Studies showing the effectiveness of psychoanalysis are recurrent.
Below I share an excerpt from an article by the British Psychoanalytic Council that refers to this matter. (https://www.bpc.org.uk/information-support/the-evidence-base/)
There is a consistent finding in the research of patients making considerable improvement, long after treatment has ended.
There is also evidence that non-psychoanalytic forms of therapy may be effective because of the inclusion of psychoanalytic techniques and process.
Some of the key findings from the research show that:
- Psychoanalytic psychotherapy gives impressive results, which even improve at long-term follow up, suggesting that patients who receive psychoanalytic psychotherapy continue to benefit long after therapy has ended.
- Longer-term psychoanalytic psychotherapy (one year’s treatment or more) is more effective than shorter forms of therapy for the treatment of complex mental disorders.
Psychoanalytic psychotherapy has particularly promising findings in relation to helping people with personality disorder. Mentalization-based therapy (a form of psychoanalytic psychotherapy) has been shown to yield the most positive results for personality pathology.
- A growing body of evidence suggests that psychoanalytic psychotherapy is effective for many common mental disorders, including depressive disorders, anxiety disorders, eating disorders, post-traumatic stress disorder and substance-related disorder.
Psychoanalytic and psychodynamic psychotherapy are essentially interchangeable terms and for the purposes of the research papers can be read as such.
Evidence and Research: external links
This list of external links showcases some of the research and evidence that has and is continuing to be done. We take no responsibility for content on external links.
The Anna Freud National Centre for Children and Families brings together leaders in neuroscience, mental health, social care and education to work together to improve understanding and practice.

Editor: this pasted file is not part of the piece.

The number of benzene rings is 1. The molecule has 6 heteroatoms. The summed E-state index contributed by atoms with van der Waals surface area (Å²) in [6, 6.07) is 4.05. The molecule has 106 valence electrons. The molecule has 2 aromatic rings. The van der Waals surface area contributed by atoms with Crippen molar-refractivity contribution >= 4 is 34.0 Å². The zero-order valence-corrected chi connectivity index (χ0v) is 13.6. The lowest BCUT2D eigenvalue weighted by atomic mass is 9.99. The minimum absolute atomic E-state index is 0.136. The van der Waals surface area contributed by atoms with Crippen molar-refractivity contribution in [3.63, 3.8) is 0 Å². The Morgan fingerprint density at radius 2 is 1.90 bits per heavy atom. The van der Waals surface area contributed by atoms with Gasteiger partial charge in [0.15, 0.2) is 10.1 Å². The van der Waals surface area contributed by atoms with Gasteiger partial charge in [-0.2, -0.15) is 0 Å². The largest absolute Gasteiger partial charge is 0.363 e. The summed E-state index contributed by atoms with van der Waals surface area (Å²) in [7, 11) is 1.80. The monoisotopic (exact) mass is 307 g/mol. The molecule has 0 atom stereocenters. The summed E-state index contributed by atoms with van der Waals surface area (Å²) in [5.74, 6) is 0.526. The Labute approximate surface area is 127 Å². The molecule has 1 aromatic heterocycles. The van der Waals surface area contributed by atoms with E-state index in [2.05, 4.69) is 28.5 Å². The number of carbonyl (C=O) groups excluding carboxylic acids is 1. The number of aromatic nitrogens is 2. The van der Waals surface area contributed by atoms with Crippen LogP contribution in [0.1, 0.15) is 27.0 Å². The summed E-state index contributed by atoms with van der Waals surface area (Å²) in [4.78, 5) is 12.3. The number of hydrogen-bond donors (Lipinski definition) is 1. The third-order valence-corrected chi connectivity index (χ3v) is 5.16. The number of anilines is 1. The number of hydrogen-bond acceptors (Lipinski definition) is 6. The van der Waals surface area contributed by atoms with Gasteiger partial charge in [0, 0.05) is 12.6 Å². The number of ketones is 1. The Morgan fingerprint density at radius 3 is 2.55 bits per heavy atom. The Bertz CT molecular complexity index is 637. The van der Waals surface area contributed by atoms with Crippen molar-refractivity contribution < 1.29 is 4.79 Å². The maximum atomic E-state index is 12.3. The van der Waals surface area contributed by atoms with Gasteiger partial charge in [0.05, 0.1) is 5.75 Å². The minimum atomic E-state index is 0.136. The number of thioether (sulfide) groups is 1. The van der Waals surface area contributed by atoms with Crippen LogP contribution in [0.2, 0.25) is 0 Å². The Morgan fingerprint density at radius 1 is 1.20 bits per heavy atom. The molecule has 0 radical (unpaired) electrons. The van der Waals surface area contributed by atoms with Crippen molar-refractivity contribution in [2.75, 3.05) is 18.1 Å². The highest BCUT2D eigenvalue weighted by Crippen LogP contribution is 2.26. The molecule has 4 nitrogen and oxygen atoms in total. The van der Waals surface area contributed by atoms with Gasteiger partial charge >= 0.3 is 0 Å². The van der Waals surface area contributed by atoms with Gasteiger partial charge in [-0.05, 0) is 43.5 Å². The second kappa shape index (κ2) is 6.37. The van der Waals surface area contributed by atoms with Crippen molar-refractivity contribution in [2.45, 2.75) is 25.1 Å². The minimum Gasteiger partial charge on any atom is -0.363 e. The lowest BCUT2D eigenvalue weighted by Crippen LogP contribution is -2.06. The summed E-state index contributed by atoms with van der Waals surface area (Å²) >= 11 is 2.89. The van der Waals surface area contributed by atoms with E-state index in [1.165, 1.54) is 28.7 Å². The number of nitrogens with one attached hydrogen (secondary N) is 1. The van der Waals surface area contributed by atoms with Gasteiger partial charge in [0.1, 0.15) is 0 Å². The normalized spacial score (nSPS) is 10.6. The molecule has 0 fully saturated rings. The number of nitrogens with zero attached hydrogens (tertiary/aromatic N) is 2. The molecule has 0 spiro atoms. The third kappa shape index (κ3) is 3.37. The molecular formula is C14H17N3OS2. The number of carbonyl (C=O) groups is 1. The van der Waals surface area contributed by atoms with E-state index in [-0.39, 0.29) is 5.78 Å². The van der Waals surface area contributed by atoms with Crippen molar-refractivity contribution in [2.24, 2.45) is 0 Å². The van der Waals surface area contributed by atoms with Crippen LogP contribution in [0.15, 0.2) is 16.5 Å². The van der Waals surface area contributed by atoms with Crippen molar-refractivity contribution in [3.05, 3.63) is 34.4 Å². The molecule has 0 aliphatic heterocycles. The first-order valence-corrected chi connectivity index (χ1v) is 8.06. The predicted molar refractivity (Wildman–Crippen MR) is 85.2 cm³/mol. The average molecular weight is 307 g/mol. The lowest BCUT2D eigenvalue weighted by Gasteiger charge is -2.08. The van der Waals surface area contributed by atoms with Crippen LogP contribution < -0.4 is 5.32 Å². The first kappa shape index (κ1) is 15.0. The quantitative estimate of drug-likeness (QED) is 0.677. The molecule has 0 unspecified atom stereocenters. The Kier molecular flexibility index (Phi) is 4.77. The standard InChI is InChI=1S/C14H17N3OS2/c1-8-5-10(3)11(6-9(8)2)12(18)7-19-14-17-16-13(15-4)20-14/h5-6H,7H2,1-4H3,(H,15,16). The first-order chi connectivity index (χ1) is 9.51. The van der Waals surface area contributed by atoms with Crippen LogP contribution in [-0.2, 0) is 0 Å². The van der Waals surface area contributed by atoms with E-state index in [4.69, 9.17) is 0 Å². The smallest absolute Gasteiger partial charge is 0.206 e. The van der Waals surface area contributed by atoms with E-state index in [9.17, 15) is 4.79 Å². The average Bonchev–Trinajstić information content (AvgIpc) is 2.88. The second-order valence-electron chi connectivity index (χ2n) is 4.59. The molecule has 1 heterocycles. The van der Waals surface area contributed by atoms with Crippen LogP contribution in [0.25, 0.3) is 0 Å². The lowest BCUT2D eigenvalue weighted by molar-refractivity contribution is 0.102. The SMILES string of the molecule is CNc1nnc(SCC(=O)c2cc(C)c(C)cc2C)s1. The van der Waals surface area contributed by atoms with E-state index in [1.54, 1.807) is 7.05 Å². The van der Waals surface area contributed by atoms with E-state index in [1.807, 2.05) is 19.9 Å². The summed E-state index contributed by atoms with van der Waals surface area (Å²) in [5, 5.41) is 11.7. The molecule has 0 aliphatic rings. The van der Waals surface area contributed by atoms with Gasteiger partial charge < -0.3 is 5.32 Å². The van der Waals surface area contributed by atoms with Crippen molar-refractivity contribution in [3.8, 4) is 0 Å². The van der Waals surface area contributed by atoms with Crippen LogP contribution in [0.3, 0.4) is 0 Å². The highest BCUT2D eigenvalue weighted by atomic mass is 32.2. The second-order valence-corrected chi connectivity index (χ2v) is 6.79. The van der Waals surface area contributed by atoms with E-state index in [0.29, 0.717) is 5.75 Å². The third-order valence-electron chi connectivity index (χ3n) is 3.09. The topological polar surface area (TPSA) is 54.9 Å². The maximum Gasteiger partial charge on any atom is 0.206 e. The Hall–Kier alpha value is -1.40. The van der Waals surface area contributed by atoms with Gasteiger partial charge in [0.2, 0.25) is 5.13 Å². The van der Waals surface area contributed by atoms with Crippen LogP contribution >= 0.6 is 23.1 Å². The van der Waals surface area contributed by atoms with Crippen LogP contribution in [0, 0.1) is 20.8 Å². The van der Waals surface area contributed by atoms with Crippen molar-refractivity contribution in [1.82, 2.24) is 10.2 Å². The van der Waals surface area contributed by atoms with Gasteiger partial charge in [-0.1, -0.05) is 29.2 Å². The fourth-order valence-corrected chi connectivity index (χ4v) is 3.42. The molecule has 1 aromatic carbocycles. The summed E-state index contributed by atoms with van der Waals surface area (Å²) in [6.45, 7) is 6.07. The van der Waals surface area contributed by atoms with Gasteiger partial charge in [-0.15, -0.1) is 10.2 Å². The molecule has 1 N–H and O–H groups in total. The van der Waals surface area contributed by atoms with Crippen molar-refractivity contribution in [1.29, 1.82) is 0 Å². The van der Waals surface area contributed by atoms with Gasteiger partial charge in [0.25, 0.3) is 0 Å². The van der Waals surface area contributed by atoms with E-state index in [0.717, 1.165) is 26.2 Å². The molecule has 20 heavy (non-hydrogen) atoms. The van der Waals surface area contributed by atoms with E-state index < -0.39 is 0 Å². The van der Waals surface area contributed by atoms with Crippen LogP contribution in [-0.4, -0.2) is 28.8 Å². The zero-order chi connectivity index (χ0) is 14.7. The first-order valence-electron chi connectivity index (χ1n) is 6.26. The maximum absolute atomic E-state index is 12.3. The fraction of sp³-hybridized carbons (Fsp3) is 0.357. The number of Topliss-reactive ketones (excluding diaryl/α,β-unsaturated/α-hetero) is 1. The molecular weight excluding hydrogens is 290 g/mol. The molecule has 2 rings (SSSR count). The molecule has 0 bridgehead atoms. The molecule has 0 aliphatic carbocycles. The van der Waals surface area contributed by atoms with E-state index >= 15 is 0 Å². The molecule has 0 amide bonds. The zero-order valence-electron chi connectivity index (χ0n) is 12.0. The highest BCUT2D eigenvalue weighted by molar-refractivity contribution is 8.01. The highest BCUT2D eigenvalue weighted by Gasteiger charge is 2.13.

Jonathan Shedler in the Scientific American: Getting to Know Me: What’s Behind Psychoanalysis. Psychodynamic therapy has been caricatured as navel-gazing, but studies show powerful benefits.
Tavistock and Portman Research and Innovation: building the evidence-base through collaborative and independent research.
The Single Case Archive compiles clinical, systematic and experimental single case studies in the field of psychotherapy.
UCL Psychoanalysis Unit: it’s mission is to break the mould of traditional approaches to psychoanalysis, taking inspiration from the discipline’s ideas to meet the challenges of the modern world.
Psychoanalytic Research Consortium article: What happens in a Psychoanalysis? A view through the lens of the analytic process scales.
Evidence base downloads
BPC The Centrality of Research
– (168 KB PDF)
The purpose of this document is firstly to note key areas in the contest around research in theanalytic field generally; secondly to affirm the centrality of research (including research on the evidence base) to the development of effective clinical work; and thirdly to outline some general principles of such a process of enquiry.
Where and how to find useful research
– (104 KB PDF)
This guide is a short list of practical suggestions offered to the psychodynamic practitioner who, for the benefit of their patients and to further their own professional development, seeks to access and use research undertaken by others.
Psychoanalytic psychotherapy: what’s the evidence?
– (373 KB PDF)
Psychoanalyticpsychotherapy has a strong and expanding evidence base. Therenow exists a large number of outcome studies which have alternately examined the efficacy ofshort-term and long-term psychoanalytic psychotherapy and the efficacy of psychoanalyticpsychotherapy for specificconditions.
Will psychodynamic psychotherapy work for my patient?
– (76 KB PDF)
A summary of two recent reviews of the evidence base for psychodynamic psychotherapy.
E-Library of Key Papers and Book Chapters
– (360 KB PDF)
E-Library of Key Papers and Book Chapters relating to the evidence base for psychoanalytic psychotherapy
Making sense of psychotherapy and psychoanalysis
– (135 KB PDF)
This booklet is an introduction to psychotherapy and psychoanalysis. It does not attempt to describe the numerous individual brands of psychotherapy, but looks at the main approaches and explains what the differences are, what you can expect from psychotherapy, and how to find a good therapist.
Evidence in Support of Psychodynamic Psychotherapy
– (407 KB PDF)
The document distils key evidence concerning the effectiveness of different types of psychodynamic psychotherapy .